Honor, the Chinese tech brand once known as Huawei’s budget brand, is determined to shed that moniker and position itself as one of the great tech brands in South Africa. To that end, the company has finally brought a flagship phone, the Honor Magic4 Pro, to the country.
Here are some of my thoughts about it after having used it as my primary device for two weeks.
The first thing you’ll notice about the Magic4 Pro isn’t the gently curved sides of the display, it’s the huge circular camera bump (Honor calls it the Eye of Muse) that dominates the back.
When showing the phone to various friends and colleagues, the comments uttered ranged from calling it “the eye of Sauron” to “Mike Wazowski”. While I think that those are a little on the extreme side, there’s no denying that the design will elicit some sort of response from anyone who sees it and is very much a case of beauty being subjective.
The only other thing you’ll find on the back of the handset is the Honor logo.
Flipping it over to the front you’ll find a quad-curved display (the top and bottom of the display have a gentle curve unlike the more noticeable curve of the left and right sides of the device) with a double hole-punch cutout in the top left-hand corner of the display.
Eye of Muse aside, the design of the Magic4 Pro is rather standard for a modern flagship, but there are a few things I don’t love:
Curved display – I personally don’t love a curved display as it makes the device less grippy and serves no real benefit.
Thin side rails – as a result of the curved sides, the side rails are thinner which leads to thinner buttons that are not as satisfying or clicky as those on devices with flat sides.
One of the big selling points of the Magic4 Pro is the camera.
The unique camera array resulted in images that were not as saturated as those produced by Samsung but at times also felt flatter and not quite accurate to real-life despite usually producing more detailed images. Low-light photography and 100x zoom suffered more than I’d like to admit and need some software refinement to truly make it competitive. Having said that, the camera produced good images in decent light and is a solid starting point for the brand.
When it comes to video capturing capability, the Magic4 Pro offers some unique features – log capture as well as the inclusion of LUTS – which could make it an ideal companion for anyone needing a portable video camera on the go.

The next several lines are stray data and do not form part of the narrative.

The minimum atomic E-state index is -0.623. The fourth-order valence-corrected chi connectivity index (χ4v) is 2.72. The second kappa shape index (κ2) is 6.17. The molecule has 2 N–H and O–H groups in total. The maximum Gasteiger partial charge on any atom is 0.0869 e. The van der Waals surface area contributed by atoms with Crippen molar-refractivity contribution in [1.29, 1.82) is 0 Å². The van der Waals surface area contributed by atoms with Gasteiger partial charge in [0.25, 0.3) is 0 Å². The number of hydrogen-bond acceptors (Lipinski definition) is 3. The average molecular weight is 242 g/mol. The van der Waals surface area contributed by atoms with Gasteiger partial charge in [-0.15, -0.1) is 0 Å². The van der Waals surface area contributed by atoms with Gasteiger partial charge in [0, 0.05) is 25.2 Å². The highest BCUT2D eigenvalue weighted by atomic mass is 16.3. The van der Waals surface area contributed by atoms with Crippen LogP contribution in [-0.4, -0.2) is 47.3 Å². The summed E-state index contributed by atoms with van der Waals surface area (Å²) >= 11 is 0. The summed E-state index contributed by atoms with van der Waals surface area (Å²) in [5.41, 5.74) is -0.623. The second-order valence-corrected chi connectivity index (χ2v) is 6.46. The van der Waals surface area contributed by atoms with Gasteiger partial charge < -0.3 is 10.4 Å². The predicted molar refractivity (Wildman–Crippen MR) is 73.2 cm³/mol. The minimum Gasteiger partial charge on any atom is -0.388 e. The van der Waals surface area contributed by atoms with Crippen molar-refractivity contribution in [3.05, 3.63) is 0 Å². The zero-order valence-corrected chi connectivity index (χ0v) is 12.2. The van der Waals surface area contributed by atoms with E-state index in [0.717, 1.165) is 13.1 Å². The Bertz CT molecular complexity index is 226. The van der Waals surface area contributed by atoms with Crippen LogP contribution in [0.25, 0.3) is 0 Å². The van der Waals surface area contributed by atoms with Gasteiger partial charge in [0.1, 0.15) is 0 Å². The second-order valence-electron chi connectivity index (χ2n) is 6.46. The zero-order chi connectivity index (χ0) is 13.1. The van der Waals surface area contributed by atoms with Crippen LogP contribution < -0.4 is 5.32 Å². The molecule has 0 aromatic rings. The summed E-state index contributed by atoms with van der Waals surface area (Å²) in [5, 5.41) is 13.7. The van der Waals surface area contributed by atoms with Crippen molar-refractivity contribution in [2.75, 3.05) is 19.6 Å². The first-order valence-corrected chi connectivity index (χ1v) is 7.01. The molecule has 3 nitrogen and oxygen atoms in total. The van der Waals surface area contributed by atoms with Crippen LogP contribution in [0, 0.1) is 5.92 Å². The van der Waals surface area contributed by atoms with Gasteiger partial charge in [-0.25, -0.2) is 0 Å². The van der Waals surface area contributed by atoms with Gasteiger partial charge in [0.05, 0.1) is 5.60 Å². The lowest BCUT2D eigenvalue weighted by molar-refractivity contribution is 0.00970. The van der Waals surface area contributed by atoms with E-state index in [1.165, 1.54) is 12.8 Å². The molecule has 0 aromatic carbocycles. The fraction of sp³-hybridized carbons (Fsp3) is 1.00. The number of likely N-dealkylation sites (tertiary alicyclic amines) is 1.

Images taken using the Honor Magic4 Pro
This is an area where the Magic4 Pro completely outshone the Samsung Galaxy S22 Ultra and the iPhone 13 Pro.
I was comfortably able to use the Magic4 Pro for a solid day of average use which included watching Disney+, YouTube, and TikTok on the go, listening to music on Tidal, podcasts, Whatsapp, emails, Twitter, and some light gaming, and still have around 20% battery by 8 pm.
The real power move is the fact that the Magic4 Pro comes with 100W wired charging (the charging brick and cable are both included in the box) which means that you can go from 0 – 100% charged in just over 30 minutes.
Honor’s Magic4 Pro is a solid performer that should be a no-brainer for anyone who loves Huawei’s flagships but needs GMS (Google Mobile Services – something that Huawei handsets no longer offer).
It feels like a premium device in hand (you’ll need the case because the back is a fingerprint magnet), has a competent camera array, impressive battery capabilities, and a wonderful display.
Where it falls short is on the software front.
Honor’s MagicUI feels like a copy and paste replica of Huawei’s EMUI, it lacks features including a digital payment system (Samsung has Samsung Pay and iPhone has Apple Pay) and overall lacks the refinement found in other flagship smartphones in the same price range.
If you’re looking for a Snapdragon 8 Gen 1 powered phone with incredibly fast charging, a great display, standout design, and unique video recording capabilities, then this is the phone for you.
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